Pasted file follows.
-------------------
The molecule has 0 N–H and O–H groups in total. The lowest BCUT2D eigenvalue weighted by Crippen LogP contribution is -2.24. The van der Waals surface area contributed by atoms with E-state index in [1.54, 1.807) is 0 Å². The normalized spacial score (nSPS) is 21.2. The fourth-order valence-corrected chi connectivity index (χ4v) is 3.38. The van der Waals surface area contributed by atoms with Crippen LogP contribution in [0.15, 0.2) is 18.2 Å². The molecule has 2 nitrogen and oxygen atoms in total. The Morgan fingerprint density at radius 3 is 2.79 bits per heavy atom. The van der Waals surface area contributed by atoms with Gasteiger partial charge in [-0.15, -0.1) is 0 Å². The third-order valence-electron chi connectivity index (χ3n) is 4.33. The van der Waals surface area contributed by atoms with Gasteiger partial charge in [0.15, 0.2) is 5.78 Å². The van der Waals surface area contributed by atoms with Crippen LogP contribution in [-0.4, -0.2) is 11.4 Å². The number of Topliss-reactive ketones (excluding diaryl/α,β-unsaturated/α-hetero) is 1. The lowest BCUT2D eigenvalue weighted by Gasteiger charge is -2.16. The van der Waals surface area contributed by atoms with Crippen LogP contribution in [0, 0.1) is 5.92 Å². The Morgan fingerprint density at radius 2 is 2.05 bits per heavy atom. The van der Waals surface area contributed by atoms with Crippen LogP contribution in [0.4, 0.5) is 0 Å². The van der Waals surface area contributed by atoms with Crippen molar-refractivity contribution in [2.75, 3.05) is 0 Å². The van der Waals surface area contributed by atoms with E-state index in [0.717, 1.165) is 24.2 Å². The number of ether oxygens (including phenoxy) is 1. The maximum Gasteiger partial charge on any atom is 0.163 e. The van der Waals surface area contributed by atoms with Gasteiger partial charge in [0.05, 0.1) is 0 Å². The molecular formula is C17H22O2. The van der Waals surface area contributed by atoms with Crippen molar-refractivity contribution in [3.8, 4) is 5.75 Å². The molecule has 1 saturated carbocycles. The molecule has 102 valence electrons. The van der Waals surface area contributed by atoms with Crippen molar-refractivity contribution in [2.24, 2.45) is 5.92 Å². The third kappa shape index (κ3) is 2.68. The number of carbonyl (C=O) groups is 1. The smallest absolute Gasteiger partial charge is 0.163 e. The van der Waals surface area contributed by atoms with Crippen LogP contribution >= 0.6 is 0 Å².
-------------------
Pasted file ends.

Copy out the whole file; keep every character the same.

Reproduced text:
The molecule has 0 N–H and O–H groups in total. The lowest BCUT2D eigenvalue weighted by Crippen LogP contribution is -2.24. The van der Waals surface area contributed by atoms with E-state index in [1.54, 1.807) is 0 Å². The normalized spacial score (nSPS) is 21.2. The fourth-order valence-corrected chi connectivity index (χ4v) is 3.38. The van der Waals surface area contributed by atoms with Crippen LogP contribution in [0.15, 0.2) is 18.2 Å². The molecule has 2 nitrogen and oxygen atoms in total. The Morgan fingerprint density at radius 3 is 2.79 bits per heavy atom. The van der Waals surface area contributed by atoms with Gasteiger partial charge in [-0.15, -0.1) is 0 Å². The third-order valence-electron chi connectivity index (χ3n) is 4.33. The van der Waals surface area contributed by atoms with Gasteiger partial charge in [0.15, 0.2) is 5.78 Å². The van der Waals surface area contributed by atoms with Crippen LogP contribution in [-0.4, -0.2) is 11.4 Å². The number of Topliss-reactive ketones (excluding diaryl/α,β-unsaturated/α-hetero) is 1. The lowest BCUT2D eigenvalue weighted by Gasteiger charge is -2.16. The van der Waals surface area contributed by atoms with Crippen LogP contribution in [0, 0.1) is 5.92 Å². The Morgan fingerprint density at radius 2 is 2.05 bits per heavy atom. The van der Waals surface area contributed by atoms with Crippen LogP contribution in [0.4, 0.5) is 0 Å². The van der Waals surface area contributed by atoms with Crippen molar-refractivity contribution in [2.75, 3.05) is 0 Å². The van der Waals surface area contributed by atoms with E-state index in [0.717, 1.165) is 24.2 Å². The number of ether oxygens (including phenoxy) is 1. The maximum Gasteiger partial charge on any atom is 0.163 e. The van der Waals surface area contributed by atoms with Gasteiger partial charge in [0.05, 0.1) is 0 Å². The molecular formula is C17H22O2. The van der Waals surface area contributed by atoms with Crippen molar-refractivity contribution in [3.8, 4) is 5.75 Å². The molecule has 1 saturated carbocycles. The molecule has 102 valence electrons. The van der Waals surface area contributed by atoms with Crippen molar-refractivity contribution in [2.24, 2.45) is 5.92 Å². The third kappa shape index (κ3) is 2.68. The number of carbonyl (C=O) groups is 1. The smallest absolute Gasteiger partial charge is 0.163 e. The van der Waals surface area contributed by atoms with Crippen LogP contribution >= 0.6 is 0 Å².